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Nine finish GED program

A high school diploma holds the same clout whether it is obtained traditionally or through a GED program.

The nine women who have completed their high school educations, with the help of the Selma City Schools Family Literacy program, now have the same distinction as the other students to receive high school diplomas this year.

Katie Bell, Johnetta Holiday, Takisha Irby, Bridgette Hall, Ashley Gary, Jasmine Crenshaw, Ashley Boone, Jessica Howard and Cassandra Albritton have all reached their educational milestone, but this is not the end for them.

All will return to school to continue their educations this summer or fall.

“I came to this program to better myself for me and my children,” Boone said. “It was hard because I was going to work after I left here at 11:30 a.m. and making it to work at noon. It was hard, but I did it.”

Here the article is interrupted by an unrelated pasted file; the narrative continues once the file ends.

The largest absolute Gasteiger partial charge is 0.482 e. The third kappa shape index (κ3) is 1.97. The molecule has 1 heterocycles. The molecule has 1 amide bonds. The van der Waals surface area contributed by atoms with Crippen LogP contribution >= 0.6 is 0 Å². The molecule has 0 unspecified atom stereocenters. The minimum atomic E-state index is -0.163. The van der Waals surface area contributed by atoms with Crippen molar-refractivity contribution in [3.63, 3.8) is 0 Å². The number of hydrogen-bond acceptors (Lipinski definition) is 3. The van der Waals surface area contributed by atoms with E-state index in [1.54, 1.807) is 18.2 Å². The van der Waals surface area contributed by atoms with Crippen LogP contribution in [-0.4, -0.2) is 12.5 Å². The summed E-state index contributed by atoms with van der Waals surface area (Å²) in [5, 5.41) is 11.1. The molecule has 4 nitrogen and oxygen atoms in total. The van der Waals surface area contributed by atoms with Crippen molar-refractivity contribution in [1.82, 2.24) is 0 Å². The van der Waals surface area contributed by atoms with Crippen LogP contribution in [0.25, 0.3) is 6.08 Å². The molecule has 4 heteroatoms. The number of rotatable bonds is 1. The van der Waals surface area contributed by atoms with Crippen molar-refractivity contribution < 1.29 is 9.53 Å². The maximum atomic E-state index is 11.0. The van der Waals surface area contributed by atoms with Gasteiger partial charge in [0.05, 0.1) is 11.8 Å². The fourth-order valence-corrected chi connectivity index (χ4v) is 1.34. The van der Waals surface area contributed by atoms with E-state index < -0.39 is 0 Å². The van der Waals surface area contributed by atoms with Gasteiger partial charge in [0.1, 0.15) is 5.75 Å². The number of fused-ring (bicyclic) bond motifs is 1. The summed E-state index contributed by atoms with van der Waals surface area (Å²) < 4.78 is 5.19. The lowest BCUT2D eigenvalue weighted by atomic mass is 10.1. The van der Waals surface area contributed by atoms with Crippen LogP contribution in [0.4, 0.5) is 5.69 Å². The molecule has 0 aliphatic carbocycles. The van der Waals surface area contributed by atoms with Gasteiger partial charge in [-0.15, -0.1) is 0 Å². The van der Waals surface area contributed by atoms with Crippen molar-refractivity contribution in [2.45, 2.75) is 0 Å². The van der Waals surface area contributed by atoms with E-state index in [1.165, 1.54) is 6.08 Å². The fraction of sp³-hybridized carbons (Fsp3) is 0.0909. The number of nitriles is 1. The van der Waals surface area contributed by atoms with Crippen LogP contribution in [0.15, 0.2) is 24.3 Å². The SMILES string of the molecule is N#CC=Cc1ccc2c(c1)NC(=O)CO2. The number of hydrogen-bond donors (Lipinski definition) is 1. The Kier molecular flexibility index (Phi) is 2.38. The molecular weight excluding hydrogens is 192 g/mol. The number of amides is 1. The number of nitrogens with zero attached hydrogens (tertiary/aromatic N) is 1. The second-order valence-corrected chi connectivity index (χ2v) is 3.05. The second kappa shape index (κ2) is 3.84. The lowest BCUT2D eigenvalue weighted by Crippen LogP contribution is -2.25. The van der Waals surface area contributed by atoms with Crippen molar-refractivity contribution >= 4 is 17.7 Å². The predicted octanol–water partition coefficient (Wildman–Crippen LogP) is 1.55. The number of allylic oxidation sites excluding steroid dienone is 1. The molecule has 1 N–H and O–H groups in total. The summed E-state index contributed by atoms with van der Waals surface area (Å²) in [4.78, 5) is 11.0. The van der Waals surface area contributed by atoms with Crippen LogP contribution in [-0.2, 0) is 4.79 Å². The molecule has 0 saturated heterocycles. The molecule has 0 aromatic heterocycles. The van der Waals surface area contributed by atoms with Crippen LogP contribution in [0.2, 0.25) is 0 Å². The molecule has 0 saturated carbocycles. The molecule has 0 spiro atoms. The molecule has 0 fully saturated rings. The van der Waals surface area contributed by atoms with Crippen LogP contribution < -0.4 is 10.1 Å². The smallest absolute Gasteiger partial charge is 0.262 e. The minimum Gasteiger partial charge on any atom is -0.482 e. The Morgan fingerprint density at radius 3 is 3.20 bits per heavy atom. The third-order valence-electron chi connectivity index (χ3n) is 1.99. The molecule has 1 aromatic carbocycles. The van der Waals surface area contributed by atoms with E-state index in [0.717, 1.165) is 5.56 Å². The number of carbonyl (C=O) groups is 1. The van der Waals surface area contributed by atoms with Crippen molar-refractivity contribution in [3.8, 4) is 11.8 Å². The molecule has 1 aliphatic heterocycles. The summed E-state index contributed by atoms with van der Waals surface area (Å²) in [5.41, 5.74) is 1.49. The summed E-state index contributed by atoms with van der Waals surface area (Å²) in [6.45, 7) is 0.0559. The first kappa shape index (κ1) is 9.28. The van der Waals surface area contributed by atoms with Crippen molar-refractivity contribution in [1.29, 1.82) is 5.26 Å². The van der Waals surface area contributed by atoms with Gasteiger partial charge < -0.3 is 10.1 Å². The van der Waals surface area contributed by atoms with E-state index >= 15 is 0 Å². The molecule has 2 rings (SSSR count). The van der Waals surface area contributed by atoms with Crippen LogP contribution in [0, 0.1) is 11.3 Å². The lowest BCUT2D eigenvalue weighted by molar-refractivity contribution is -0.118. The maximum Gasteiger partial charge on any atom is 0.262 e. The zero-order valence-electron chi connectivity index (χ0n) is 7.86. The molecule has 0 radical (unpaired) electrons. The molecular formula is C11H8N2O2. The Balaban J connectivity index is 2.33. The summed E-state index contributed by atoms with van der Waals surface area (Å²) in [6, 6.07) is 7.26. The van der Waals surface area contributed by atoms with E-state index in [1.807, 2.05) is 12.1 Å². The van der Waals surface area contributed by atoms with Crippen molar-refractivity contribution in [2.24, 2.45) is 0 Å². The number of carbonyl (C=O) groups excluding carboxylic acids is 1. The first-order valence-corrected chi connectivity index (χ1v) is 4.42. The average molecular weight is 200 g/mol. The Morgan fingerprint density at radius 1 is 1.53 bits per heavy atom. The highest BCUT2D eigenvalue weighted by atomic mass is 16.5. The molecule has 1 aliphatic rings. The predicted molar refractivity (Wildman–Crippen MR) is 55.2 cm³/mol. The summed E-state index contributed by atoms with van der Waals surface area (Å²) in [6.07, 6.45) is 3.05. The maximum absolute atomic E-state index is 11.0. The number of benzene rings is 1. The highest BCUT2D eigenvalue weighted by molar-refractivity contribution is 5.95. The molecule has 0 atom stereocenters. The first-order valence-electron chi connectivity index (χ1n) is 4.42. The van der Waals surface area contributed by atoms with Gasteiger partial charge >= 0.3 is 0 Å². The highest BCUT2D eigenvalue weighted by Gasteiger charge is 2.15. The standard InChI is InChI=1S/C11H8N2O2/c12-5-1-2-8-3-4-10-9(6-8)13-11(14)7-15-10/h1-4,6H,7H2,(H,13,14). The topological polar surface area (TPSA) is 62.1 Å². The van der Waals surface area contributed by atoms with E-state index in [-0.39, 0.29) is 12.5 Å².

The success of the program is due to personalized goals.

“We set individualized goals for each person and work with them,” said Mary Drue Lee, program facilitator. “We do whatever it takes to get them from where they are to where they want to be. We want to change the world, but we do that one heart and one mind at a time.”

Based on personal goals, students can complete the course as quickly or gradually as needed. Most students want to improve their adult basic education skills, obtain a GED or be admitted into technical school, Lee said.

The program also offers child care during classes so parents can study attentively, and every Monday students receive a visit from program staff to teach parenting skills in the home and ways to make children school-ready.

It operates in cooperation with Wallace Community College, and students attend classes four days a week at Payne Elementary.

The program has space for 15 students, drawing in new students from a waiting list as soon as someone completes the program.

Current student Nicole Mumford is planning to complete the program at the beginning of June. Seeing her classmates and friends complete the program has given her even more drive than she already had.

“It’s more initiative to be up there and get mine, just like they did,” Mumford said.